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How Youth-Sport Coaches Learn to Coach

François Lemyre, Pierre Trudel, and Natalie Durand-Bush

Researchers have investigated how elite or expert coaches learn to coach, but very few have investigated this process with coaches at the recreational or developmental-performance levels. Thirty-six youth-sport coaches (ice hockey, soccer, and baseball) were each interviewed twice to document their learning situations. Results indicate that (a) formal programs are only one of the many opportunities to learn how to coach; (b) coaches’ prior experiences as players, assistant coaches, or instructors provide them with some sport-specific knowledge and allow them to initiate socialization within the subculture of their respective sports; (c) coaches rarely interact with rival coaches; and (d) there are differences in coaches’ learning situations between sports. Reflections on who could help coaches get the most out of their learning situations are provided.

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Literature Reviews in Sport Psychology

Emma J. Stodel

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Making the Case for Poetic Representations: An Example in Action

Andrew C. Sparkes and Kitrina Douglas

As part of the emergence of new writing practices in the social sciences, qualitative researchers have begun to harness the potential of poetic representations as a means of analyzing social worlds and communicating their findings to others. To date, however, this genre has received little attention in sport psychology. The purpose of this article, therefore, is to raise awareness and generate discussion about poetic representations. First, the potential benefits of using this genre are outlined. Next, based on interview data from a study that explored the motivations of elite female golfers, the process of constructing a poetic representation about the experiences of one of the participants is described. The products of this endeavor and the reactions of various audiences to it are then presented. Finally, the issue of judging poetic representations is discussed.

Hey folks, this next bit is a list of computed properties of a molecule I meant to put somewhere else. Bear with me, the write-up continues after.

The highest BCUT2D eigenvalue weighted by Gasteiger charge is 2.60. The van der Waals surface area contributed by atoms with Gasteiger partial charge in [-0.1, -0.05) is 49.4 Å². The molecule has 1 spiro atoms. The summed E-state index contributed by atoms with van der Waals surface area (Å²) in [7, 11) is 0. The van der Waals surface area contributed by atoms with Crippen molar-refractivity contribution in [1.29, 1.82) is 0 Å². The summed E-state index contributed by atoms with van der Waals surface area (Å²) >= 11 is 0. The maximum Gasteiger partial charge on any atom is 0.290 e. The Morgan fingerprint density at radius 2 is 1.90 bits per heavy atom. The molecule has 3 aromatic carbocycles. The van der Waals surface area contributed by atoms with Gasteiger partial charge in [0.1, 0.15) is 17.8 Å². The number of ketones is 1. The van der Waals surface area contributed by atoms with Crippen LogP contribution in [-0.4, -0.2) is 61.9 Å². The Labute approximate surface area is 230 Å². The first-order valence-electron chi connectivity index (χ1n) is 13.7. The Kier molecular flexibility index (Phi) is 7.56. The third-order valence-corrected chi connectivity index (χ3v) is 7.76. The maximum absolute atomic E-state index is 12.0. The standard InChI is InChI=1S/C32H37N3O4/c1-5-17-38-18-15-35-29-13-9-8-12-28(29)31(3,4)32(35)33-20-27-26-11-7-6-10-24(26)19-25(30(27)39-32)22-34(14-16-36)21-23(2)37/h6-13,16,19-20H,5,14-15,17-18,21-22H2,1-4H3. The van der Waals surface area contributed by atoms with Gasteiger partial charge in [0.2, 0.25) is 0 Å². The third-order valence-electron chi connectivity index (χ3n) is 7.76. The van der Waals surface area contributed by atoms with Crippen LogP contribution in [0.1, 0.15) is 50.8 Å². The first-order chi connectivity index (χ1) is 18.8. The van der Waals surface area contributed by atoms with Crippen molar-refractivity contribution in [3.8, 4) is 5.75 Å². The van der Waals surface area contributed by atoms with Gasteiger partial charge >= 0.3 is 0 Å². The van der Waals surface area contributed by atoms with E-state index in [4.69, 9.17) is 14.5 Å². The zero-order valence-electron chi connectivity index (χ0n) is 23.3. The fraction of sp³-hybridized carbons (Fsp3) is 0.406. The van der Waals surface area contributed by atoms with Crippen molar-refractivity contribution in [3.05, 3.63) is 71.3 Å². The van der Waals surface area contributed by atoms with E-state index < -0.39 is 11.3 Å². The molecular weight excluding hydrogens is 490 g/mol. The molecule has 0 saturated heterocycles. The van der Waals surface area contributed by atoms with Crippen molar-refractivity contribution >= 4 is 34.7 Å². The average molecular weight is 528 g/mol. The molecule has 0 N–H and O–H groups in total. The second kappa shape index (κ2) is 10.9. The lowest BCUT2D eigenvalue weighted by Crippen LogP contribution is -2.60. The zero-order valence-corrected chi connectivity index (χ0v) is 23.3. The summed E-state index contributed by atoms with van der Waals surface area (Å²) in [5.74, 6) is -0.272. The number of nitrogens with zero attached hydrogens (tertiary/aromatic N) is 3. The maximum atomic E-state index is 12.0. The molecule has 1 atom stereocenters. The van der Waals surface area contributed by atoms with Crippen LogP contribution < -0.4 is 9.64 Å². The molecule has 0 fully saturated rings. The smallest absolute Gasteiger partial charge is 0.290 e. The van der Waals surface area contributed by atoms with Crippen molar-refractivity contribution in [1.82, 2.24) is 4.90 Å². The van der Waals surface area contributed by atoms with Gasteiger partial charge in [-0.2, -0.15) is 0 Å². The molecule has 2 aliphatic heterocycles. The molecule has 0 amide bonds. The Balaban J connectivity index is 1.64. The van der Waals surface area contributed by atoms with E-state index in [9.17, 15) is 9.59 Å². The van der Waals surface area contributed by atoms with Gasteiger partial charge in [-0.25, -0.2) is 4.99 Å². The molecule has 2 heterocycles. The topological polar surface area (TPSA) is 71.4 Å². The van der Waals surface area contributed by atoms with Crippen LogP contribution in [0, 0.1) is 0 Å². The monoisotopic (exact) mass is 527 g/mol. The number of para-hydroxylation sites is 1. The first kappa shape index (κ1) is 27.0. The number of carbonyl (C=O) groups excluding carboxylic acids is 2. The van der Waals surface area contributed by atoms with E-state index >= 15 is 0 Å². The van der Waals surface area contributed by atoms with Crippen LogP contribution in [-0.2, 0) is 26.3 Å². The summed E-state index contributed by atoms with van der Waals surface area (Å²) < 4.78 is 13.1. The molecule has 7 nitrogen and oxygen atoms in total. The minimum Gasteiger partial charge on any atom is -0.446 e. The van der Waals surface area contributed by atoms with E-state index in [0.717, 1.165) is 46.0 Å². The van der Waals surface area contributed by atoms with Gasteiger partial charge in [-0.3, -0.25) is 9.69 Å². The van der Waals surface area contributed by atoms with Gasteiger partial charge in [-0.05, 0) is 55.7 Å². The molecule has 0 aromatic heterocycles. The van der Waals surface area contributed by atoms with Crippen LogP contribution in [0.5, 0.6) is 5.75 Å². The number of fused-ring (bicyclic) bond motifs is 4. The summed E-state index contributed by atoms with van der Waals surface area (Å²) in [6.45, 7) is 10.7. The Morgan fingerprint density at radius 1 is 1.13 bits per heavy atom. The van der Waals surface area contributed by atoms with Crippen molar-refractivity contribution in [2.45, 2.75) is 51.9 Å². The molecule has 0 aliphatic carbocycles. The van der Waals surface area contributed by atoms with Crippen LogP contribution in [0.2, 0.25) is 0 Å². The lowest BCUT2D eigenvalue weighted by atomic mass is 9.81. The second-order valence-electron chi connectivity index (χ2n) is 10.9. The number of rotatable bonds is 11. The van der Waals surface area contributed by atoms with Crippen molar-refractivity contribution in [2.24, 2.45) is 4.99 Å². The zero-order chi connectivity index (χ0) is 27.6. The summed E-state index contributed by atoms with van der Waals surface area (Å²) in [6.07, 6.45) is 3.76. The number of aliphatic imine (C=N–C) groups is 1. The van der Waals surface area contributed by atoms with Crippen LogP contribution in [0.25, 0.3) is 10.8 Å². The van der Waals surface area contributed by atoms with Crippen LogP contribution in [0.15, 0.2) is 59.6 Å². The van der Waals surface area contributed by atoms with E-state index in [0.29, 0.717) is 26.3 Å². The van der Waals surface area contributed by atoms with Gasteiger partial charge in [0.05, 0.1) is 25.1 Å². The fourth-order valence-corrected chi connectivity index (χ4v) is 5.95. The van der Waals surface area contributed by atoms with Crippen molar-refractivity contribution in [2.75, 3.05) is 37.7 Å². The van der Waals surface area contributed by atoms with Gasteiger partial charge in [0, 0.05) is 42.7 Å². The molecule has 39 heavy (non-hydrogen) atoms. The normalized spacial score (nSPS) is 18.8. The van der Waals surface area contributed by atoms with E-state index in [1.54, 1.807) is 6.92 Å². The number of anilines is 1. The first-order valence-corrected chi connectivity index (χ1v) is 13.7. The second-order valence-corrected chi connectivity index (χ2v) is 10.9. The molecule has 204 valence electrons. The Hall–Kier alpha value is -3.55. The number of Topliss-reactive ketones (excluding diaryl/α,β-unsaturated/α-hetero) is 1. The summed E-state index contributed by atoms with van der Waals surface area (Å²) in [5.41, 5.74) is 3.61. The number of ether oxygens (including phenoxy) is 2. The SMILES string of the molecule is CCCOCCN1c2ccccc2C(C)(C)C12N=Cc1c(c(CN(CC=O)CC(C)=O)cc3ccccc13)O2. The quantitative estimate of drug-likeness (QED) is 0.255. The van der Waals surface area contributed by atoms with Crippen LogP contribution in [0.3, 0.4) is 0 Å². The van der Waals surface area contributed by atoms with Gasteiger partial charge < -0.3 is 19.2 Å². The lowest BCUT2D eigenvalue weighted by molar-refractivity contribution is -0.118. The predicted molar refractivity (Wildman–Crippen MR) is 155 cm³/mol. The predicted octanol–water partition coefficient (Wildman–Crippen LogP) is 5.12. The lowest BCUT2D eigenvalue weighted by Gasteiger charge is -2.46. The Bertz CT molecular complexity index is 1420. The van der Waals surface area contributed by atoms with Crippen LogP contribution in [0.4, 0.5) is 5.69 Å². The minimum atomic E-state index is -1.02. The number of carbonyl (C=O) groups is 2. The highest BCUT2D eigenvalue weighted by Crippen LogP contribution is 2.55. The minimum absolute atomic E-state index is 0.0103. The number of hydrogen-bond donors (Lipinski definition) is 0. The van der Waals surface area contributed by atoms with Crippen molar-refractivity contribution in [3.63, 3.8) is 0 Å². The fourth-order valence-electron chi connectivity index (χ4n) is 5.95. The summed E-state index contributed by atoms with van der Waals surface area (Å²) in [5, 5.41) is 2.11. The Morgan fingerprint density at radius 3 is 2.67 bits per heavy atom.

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Multiple Roles in an Applied Setting: Trainee Sport Psychologist, Coach, and Researcher

Leigh Jones, Lynne Evans, and Richard Mullen

This is a follow-up article to an action research study that explored the effects of an imagery intervention on an elite rugby union player conducted over a 14-week period during the competitive season (Evans, Jones, & Mullen, 2004). A key feature of the study was that the same individual fulfilled multiple roles, specifically those of trainee sport psychologist, coach, and researcher. The aim of this article is to explore, from a trainee sport psychologist’s perspective, some of the issues that resulted from fulfilling multiple roles, both in the context of the study and in professional practice generally. The issues that emerged were consistent with the dual-role literature and involved role conflict surrounding areas of responsibility, scientific evidence versus social validity, confidentiality versus public statement, and the interpersonal welfare of both athlete and coach-sport psychologist (Ellickson & Brown, 1990). The findings highlighted (a) the importance of establishing ground rules (and planning), (b) the intensified emotional demands placed on the multirole practitioner, (c) the importance of involving a critical friend or outside agent, and (d) the potential for role conflict and the threat to objectivity.

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She Can Coach!

Jennifer J. Waldron